A day trip to Cambridge - University botanical garden, Scott polar research institute and whipple museum of history of science.

Continuing with going to different cities every month Cambridge was next on the list. Unlike previous trips, this time around we hadn't really planned to do anything, we jotted down a few museums and went wherever. 

The first place we came across was the University botanic garden, the garden is home to plants from all over the world, with 40 acres of beautiful gardens. The gardens can be viewed all year round. 

The garden has over 8000 species of plants and it is also home to wildlife such as birds, amphibians and more, they actively encourage animals to come here. The gardens are beautiful and I really enjoyed reading about the science of plants such as double and singles flowers. The gardens encourage you to explore with little hills and stepping stones, you can almost pretend that you are on some kind of adventure. If you are a student at Cambridge the gardens are free to enter, otherwise its £5 per person which is reasonably priced, the garden is huge you could happily wander around for hours.

After we left the gardens the weather took a turn for the worst and started to rain a little, we took shelter in the first museum we came across the Scott Polar research institute. This is a centre for research into polar regions and glaciology worldwide. The polar museum is home to a unique collection of artifacts, journals, art, clothing etc. 
The museum was really interesting, it starts of talking about Arctic life moving onto expeditions to the Arctic and Antarctica. Some of the items were worn/used by people who lived in these cold weather conditions, the jacket at the top was made from the intestine of a seal... The museum also talks about Shamans, shamans can leave their body for numerous reasons, one of them being the soul can leave the body to be transformed into an animal to talk to prey animals into sacrificing themselves to hunters. (Personally I quite like the idea that the animal had a choice and chose to offer itself up.) I loved reading the little extracts from journals, and getting a decent insight to what these expeditions were like for those on them. Another personal favourite of mine, although it would be frowned upon if still done today were the Whale bones/teeth from hunts that had images carved into them, this is what sailors used to do to help cure boredom, personally I find them quite beautiful. The museum is free to enter and although and the smaller side there is lots to learn about.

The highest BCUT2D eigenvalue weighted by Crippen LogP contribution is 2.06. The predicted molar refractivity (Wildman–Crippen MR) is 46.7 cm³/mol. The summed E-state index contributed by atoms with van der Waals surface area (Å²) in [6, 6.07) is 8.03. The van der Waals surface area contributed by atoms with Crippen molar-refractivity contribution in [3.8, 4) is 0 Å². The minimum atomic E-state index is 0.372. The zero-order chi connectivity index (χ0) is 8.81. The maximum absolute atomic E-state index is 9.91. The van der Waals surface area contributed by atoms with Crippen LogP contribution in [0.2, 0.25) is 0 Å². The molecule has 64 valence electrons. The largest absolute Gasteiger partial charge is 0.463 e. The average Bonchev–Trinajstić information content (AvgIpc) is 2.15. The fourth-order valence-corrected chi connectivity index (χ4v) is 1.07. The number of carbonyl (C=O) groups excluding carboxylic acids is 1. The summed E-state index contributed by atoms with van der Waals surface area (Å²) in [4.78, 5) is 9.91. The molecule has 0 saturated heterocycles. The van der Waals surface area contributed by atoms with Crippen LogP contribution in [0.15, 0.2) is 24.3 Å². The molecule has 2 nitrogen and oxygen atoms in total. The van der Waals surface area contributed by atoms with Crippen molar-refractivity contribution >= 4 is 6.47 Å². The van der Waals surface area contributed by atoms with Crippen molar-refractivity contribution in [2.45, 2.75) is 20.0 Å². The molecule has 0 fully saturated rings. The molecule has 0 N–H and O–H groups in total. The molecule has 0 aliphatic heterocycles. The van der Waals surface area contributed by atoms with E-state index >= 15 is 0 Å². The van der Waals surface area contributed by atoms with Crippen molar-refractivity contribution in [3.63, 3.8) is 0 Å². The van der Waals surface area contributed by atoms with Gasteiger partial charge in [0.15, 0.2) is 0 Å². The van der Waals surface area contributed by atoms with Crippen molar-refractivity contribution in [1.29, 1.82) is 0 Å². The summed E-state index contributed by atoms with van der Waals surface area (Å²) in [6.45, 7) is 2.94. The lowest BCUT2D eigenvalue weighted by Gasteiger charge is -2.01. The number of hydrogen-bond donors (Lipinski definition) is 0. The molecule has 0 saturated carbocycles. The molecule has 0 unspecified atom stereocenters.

Another museum we went into was the Whipple museum of history of science which is home to an extensive collection of scientific instruments, including things that really peak my interest such as astronomy, globes, compasses and more.  

Something I also really liked at this museum was the wax models showing the development of animals, these are I believe are by father and son Adolf and Friedrich Ziegler who created hundreds of wax embryos to learn and study from. 

Has anyone else been to Cambridge before? This is just a few of the things I got up to whilst I was there, I'll be sharing more soon.
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